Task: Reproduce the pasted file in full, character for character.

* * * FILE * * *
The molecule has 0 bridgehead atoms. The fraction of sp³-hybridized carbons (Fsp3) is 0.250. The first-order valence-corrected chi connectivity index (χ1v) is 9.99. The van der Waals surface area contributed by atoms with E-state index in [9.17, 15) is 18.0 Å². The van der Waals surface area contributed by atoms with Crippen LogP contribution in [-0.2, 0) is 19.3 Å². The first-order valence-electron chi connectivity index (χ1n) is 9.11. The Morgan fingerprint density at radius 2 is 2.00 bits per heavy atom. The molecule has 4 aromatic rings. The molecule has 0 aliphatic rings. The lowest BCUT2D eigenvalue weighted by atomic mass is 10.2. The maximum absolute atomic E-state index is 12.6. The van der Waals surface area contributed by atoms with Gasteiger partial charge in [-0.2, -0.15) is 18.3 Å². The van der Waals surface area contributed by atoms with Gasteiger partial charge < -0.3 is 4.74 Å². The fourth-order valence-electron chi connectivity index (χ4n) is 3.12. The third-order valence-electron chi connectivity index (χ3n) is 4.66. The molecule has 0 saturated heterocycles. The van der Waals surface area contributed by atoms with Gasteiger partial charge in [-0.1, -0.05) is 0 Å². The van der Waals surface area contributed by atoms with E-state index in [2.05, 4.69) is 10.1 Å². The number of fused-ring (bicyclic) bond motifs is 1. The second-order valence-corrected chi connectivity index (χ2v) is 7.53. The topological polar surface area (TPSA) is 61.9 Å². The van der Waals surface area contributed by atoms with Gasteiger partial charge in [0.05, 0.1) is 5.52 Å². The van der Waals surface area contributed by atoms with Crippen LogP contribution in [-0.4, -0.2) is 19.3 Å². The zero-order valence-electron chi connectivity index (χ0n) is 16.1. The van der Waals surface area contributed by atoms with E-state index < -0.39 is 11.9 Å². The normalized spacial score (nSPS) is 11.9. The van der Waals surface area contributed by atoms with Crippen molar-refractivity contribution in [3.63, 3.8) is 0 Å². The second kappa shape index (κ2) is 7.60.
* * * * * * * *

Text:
The molecule has 0 bridgehead atoms. The fraction of sp³-hybridized carbons (Fsp3) is 0.250. The first-order valence-corrected chi connectivity index (χ1v) is 9.99. The van der Waals surface area contributed by atoms with E-state index in [9.17, 15) is 18.0 Å². The van der Waals surface area contributed by atoms with Crippen LogP contribution in [-0.2, 0) is 19.3 Å². The first-order valence-electron chi connectivity index (χ1n) is 9.11. The Morgan fingerprint density at radius 2 is 2.00 bits per heavy atom. The molecule has 4 aromatic rings. The molecule has 0 aliphatic rings. The lowest BCUT2D eigenvalue weighted by atomic mass is 10.2. The maximum absolute atomic E-state index is 12.6. The van der Waals surface area contributed by atoms with Gasteiger partial charge in [-0.2, -0.15) is 18.3 Å². The van der Waals surface area contributed by atoms with Gasteiger partial charge < -0.3 is 4.74 Å². The fourth-order valence-electron chi connectivity index (χ4n) is 3.12. The third-order valence-electron chi connectivity index (χ3n) is 4.66. The molecule has 0 saturated heterocycles. The van der Waals surface area contributed by atoms with Gasteiger partial charge in [-0.1, -0.05) is 0 Å². The van der Waals surface area contributed by atoms with E-state index in [2.05, 4.69) is 10.1 Å². The number of fused-ring (bicyclic) bond motifs is 1. The second-order valence-corrected chi connectivity index (χ2v) is 7.53. The topological polar surface area (TPSA) is 61.9 Å². The van der Waals surface area contributed by atoms with Gasteiger partial charge in [0.05, 0.1) is 5.52 Å². The van der Waals surface area contributed by atoms with Crippen LogP contribution in [-0.4, -0.2) is 19.3 Å². The zero-order valence-electron chi connectivity index (χ0n) is 16.1. The van der Waals surface area contributed by atoms with E-state index < -0.39 is 11.9 Å². The normalized spacial score (nSPS) is 11.9. The van der Waals surface area contributed by atoms with Crippen molar-refractivity contribution in [3.63, 3.8) is 0 Å². The second kappa shape index (κ2) is 7.60.